Wonderful Windowsill Gardens: Small Pots, Low Maintenance, Big Results

If you love flowers but you live in an apartment, or if you haven’t got much available yard space, or if you’ve just got a bit of a brown thumb, a windowsill garden might be the perfect way to add some greenery and style to your home.

Windowsill gardens are simply a collection of plants that you can grow in a windowsill, either indoors or in a hanging box outside the window. These small gardens are often more successful than traditional yard gardens, and they’re also a great way to start off seedlings

A very simple beginner’s option could be to start a windowsill herb garden, which you can buy in a kit. But if you’d like something more decorative to spruce up the room, or if you prefer to grow plants that bloom, here are some tips to begin. 

Start your windowsill garden

Windowsill Herb Garden | Vego Garden
Windowsill Herb Garden
  • Choose a windowsill that gets at least five hours of direct sunlight each day. Plan out your space. Windowsills are generally small, so be sure there’s enough for your plant to grow. Kitchen windows make for great windowsill gardens, as do many bay windows. 
  • Decide what you’d like to grow. Is it herbs or vegetables? Or succulents or flowers? Perhaps a combination? Research what can be grown in the same container. Not all plants can grow together. 
  • Find containers that work in the space you have chosen. Clay pots or an outdoor window box will be fine, just be sure the containers have drainage holes. 
  • Choose the correct soil. Most window gardens grow best in potting mix, with lots of organic matter. You can stir in your own compost if you’ve got it. 
  • Decide whether you’d like to grow from seeds, or from seedlings. Plant accordingly. 
  • Be sure to water the plants and occasionally prune or harvest them so the container in which the plant is growing doesn’t get overcrowded. 

How does your garden grow?

Whether you’d like to use your windowsill garden to grow herbs and vegetables to add freshness and flavor to your cooking, or if you’d like to add bloom and color to your windowsill, consider choosing plants that belong to the same biome—meaning, plants that generally grow in the desert, or in the rainforest. When you organize your garden in this way, you’ll create a cohesive garden with similar sunlight, water and fertilizing needs.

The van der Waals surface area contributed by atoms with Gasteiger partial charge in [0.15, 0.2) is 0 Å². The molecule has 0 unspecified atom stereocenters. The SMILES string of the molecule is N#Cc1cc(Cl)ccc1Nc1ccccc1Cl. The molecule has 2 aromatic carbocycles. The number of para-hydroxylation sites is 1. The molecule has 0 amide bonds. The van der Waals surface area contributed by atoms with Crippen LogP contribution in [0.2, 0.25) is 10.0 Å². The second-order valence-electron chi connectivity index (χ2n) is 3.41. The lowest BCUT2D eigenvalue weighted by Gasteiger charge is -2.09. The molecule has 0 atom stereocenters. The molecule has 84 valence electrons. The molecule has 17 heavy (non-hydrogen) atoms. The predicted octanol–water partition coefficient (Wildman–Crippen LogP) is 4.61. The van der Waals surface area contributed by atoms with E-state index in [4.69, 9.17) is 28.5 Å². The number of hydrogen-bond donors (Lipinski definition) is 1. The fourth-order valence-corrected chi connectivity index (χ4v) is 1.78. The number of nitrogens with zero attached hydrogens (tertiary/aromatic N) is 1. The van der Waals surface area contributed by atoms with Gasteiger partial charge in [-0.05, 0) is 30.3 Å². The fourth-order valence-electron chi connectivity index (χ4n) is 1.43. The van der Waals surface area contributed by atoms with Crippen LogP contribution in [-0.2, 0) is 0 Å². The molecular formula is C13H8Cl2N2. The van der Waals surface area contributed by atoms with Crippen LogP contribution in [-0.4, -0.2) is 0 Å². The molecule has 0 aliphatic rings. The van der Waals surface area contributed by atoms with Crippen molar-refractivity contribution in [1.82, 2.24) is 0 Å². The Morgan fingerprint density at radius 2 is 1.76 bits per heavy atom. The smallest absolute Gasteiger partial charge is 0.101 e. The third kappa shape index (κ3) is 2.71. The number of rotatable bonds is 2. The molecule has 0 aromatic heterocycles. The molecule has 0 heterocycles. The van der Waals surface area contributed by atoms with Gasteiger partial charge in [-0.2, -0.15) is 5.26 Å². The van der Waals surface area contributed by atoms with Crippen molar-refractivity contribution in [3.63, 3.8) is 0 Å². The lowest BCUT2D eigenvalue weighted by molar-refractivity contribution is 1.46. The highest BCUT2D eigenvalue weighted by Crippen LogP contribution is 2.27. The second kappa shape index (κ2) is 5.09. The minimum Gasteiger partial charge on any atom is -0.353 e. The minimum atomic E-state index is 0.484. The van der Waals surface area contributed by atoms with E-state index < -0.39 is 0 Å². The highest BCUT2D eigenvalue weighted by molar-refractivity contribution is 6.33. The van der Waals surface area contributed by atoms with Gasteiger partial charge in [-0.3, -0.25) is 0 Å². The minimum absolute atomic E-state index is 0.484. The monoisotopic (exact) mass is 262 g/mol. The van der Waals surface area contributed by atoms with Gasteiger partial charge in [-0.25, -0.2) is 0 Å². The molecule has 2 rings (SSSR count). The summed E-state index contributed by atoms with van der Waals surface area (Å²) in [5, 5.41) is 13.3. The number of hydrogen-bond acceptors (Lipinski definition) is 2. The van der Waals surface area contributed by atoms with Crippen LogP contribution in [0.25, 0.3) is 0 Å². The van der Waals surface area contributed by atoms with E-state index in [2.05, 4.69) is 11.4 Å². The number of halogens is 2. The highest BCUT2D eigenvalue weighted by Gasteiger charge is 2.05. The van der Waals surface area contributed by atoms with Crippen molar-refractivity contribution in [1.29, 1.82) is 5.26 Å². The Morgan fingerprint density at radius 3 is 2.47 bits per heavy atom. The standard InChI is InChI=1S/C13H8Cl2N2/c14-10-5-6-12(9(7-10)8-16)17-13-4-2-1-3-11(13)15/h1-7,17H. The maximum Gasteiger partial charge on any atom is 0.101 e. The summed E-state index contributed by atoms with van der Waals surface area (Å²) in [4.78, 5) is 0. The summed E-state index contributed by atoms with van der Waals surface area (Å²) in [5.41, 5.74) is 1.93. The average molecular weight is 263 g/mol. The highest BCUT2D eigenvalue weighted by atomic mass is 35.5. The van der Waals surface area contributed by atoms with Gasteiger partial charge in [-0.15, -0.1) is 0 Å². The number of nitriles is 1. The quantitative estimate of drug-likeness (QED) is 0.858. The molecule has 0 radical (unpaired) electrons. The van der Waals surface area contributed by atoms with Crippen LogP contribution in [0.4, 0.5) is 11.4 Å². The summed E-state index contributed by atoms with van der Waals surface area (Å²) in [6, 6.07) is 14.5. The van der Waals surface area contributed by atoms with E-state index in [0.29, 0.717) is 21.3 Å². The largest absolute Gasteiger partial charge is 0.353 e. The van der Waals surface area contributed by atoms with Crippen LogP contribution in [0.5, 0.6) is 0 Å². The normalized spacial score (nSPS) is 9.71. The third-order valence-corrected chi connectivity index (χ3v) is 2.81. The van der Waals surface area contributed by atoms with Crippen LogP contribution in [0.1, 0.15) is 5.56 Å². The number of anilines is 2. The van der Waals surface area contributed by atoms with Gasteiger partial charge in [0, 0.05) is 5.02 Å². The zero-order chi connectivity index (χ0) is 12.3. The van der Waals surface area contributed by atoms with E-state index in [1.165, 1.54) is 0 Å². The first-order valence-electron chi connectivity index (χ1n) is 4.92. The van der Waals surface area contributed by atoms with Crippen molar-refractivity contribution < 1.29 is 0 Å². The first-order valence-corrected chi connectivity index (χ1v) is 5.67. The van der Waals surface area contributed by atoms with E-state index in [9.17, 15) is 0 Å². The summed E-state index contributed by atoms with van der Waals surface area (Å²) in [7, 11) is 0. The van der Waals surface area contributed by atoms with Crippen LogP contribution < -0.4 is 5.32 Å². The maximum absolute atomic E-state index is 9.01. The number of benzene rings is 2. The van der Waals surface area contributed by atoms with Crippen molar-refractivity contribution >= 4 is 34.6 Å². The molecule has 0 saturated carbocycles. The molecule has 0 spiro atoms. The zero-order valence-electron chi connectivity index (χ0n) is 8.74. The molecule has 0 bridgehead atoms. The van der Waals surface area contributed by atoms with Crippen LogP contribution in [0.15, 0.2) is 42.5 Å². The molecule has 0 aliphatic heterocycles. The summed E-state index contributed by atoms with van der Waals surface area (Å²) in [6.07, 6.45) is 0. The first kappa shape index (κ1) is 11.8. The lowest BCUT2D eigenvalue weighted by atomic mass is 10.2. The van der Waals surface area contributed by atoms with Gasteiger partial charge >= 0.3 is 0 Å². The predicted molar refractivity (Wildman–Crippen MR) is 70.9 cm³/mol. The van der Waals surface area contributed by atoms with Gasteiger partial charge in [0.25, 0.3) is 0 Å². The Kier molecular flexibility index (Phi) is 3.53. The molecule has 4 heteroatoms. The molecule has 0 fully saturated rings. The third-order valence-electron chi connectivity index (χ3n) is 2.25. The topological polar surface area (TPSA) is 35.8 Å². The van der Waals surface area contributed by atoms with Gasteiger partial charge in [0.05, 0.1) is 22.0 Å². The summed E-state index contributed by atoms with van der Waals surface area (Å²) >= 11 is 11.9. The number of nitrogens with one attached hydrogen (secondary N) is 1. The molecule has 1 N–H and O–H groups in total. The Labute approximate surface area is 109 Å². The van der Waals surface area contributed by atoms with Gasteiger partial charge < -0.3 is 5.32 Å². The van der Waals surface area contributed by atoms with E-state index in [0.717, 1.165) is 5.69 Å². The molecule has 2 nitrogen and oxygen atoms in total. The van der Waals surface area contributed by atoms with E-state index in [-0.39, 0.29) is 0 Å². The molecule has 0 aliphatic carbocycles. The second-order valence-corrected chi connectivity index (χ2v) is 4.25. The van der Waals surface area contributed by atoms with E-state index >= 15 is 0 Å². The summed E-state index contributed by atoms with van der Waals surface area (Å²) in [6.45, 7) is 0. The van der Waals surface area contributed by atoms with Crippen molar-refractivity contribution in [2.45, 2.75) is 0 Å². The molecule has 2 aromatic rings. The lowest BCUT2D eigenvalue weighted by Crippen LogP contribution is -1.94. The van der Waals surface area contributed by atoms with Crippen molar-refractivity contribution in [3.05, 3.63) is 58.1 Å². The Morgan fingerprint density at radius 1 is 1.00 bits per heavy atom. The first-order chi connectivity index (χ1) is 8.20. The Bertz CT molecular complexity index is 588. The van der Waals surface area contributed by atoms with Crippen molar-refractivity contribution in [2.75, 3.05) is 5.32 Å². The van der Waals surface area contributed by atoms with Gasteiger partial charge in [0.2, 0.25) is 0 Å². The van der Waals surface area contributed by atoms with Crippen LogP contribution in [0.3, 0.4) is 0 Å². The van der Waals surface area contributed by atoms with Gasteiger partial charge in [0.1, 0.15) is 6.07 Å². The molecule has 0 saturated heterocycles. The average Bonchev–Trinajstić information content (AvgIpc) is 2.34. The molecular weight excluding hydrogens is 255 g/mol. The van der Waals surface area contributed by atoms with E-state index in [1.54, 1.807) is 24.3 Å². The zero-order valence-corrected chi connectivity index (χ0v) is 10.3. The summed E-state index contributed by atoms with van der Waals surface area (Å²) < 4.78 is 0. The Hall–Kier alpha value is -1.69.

Spice up your cooking

You don’t need to have a big backyard to grow basil, parsley, or other herbs and vegetables. You can grow them yourself, without even venturing outdoors or going to the grocery store. Imagine taking a pair of scissors, and a few quick snips later, adding your own fresh herbs to your homemade salad dressing, tomato sauce, or guacamole. 

  • Herbs like basil, oregano, rosemary and mint, as well as allium vegetables (garlic, leeks, shallots, onions) are a fundamental part of many recipes and there’s nothing better than adding your own home-grown ingredients to your dish
  • Small-root vegetables like parsnips, beets, and carrots are worth growing in a windowsill with enough sunlight, water, and enough potassium and phosphorus in the soil
  • Microgreens are small seedlings of herbs and vegetables that can grow very close together and maximize your crop yield in a small container. Other leafy vegetables like lettuce also do well in containers. 
  • Legumes like bush beans and pole beans can grow well indoors, if the container is big enough—at least 15 inches in diameter, with enough space for them to grow. 

Short on space? Houseplants on the windowsill add color and character

Window Flower Garden | Vego Garden
Window Flower Garden

Growing flowers isn’t just for the outdoors. Bringing flowering plants to your windowsill can enhance your interior and isn’t too much fuss. And best of all, the season doesn’t matter. Windowsill gardens are year-round. 

  • Begonias: Rex and Angel Wing are known for their bright pops of colorful foliage. 
  • Cape primrose: Related to the African violet, this pretty, blooming plant can be grown even in windowsills that do not receive full sun. 
  • African violet: Available in pink, purple and white, this little beauty is brought to bloom easily on the windowsill. They do not need full sun, and they can be bottom-watered, from the saucer beneath the pot. 
  • Kalanchoe: This pink, vibrant plant will bloom continually in full sun. It likes a lot of water, but it needs to dry out completely between waterings. 
  • Cacti and succulents: These are excellent for the windowsill, and even better for those who have slightly brown thumbs. They tolerate neglect well, they stay small, and there are many choices depending on your space. 

Generally, windowsill gardens are low maintenance and only need weekly watering and the proper amount of sunlight. They’re also great reminders that we can all grow wherever we’re planted. These gardens are an easy, enjoyable activity that offer nutrition, greenery and personality to your space. 



  • Cindy

    I’m trying to apply my 1756 reward points to my order for the rolling self-watering planter, but not having any success.

  • Connie Brewer

    looking forward to planting with you.

  • lynn

    I love the point of growing plants that like the same soil and sun, Thank you!

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